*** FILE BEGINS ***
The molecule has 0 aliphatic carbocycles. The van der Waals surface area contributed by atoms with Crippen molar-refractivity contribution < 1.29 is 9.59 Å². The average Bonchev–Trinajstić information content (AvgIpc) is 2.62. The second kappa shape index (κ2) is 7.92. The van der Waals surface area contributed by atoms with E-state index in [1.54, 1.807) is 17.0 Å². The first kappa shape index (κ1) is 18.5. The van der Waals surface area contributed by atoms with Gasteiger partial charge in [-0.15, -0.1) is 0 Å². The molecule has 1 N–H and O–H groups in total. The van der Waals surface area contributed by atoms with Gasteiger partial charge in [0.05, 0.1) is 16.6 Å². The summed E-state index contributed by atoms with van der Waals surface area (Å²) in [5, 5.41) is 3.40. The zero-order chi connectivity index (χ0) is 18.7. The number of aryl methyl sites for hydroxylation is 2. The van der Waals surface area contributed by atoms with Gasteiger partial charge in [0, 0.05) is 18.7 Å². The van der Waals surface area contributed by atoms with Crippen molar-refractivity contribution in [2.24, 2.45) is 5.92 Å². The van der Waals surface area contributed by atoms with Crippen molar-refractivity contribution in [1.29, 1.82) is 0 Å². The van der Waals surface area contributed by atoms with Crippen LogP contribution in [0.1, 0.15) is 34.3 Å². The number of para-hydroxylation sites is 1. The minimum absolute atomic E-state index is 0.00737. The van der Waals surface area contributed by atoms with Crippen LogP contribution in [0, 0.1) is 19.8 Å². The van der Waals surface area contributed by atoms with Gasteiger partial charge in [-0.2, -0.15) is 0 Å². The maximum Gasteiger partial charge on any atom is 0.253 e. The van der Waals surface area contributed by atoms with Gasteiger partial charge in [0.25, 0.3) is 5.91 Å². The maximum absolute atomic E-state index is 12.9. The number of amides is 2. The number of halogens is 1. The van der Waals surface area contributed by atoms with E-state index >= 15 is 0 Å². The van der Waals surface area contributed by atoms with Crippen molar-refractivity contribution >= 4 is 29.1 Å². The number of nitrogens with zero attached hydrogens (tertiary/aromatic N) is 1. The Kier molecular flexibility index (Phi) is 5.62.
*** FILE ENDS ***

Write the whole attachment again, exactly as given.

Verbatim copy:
The molecule has 0 aliphatic carbocycles. The van der Waals surface area contributed by atoms with Crippen molar-refractivity contribution < 1.29 is 9.59 Å². The average Bonchev–Trinajstić information content (AvgIpc) is 2.62. The second kappa shape index (κ2) is 7.92. The van der Waals surface area contributed by atoms with E-state index in [1.54, 1.807) is 17.0 Å². The first kappa shape index (κ1) is 18.5. The van der Waals surface area contributed by atoms with Gasteiger partial charge in [-0.15, -0.1) is 0 Å². The molecule has 1 N–H and O–H groups in total. The van der Waals surface area contributed by atoms with Gasteiger partial charge in [0.05, 0.1) is 16.6 Å². The summed E-state index contributed by atoms with van der Waals surface area (Å²) in [5, 5.41) is 3.40. The zero-order chi connectivity index (χ0) is 18.7. The number of aryl methyl sites for hydroxylation is 2. The van der Waals surface area contributed by atoms with Gasteiger partial charge in [0, 0.05) is 18.7 Å². The van der Waals surface area contributed by atoms with Crippen molar-refractivity contribution in [2.24, 2.45) is 5.92 Å². The van der Waals surface area contributed by atoms with Crippen molar-refractivity contribution in [1.29, 1.82) is 0 Å². The van der Waals surface area contributed by atoms with Crippen LogP contribution in [0.1, 0.15) is 34.3 Å². The number of para-hydroxylation sites is 1. The minimum absolute atomic E-state index is 0.00737. The van der Waals surface area contributed by atoms with Crippen LogP contribution in [0, 0.1) is 19.8 Å². The van der Waals surface area contributed by atoms with Gasteiger partial charge in [-0.2, -0.15) is 0 Å². The maximum Gasteiger partial charge on any atom is 0.253 e. The van der Waals surface area contributed by atoms with Gasteiger partial charge in [0.25, 0.3) is 5.91 Å². The maximum absolute atomic E-state index is 12.9. The number of amides is 2. The number of halogens is 1. The van der Waals surface area contributed by atoms with E-state index >= 15 is 0 Å². The van der Waals surface area contributed by atoms with Crippen molar-refractivity contribution >= 4 is 29.1 Å². The number of nitrogens with zero attached hydrogens (tertiary/aromatic N) is 1. The Kier molecular flexibility index (Phi) is 5.62.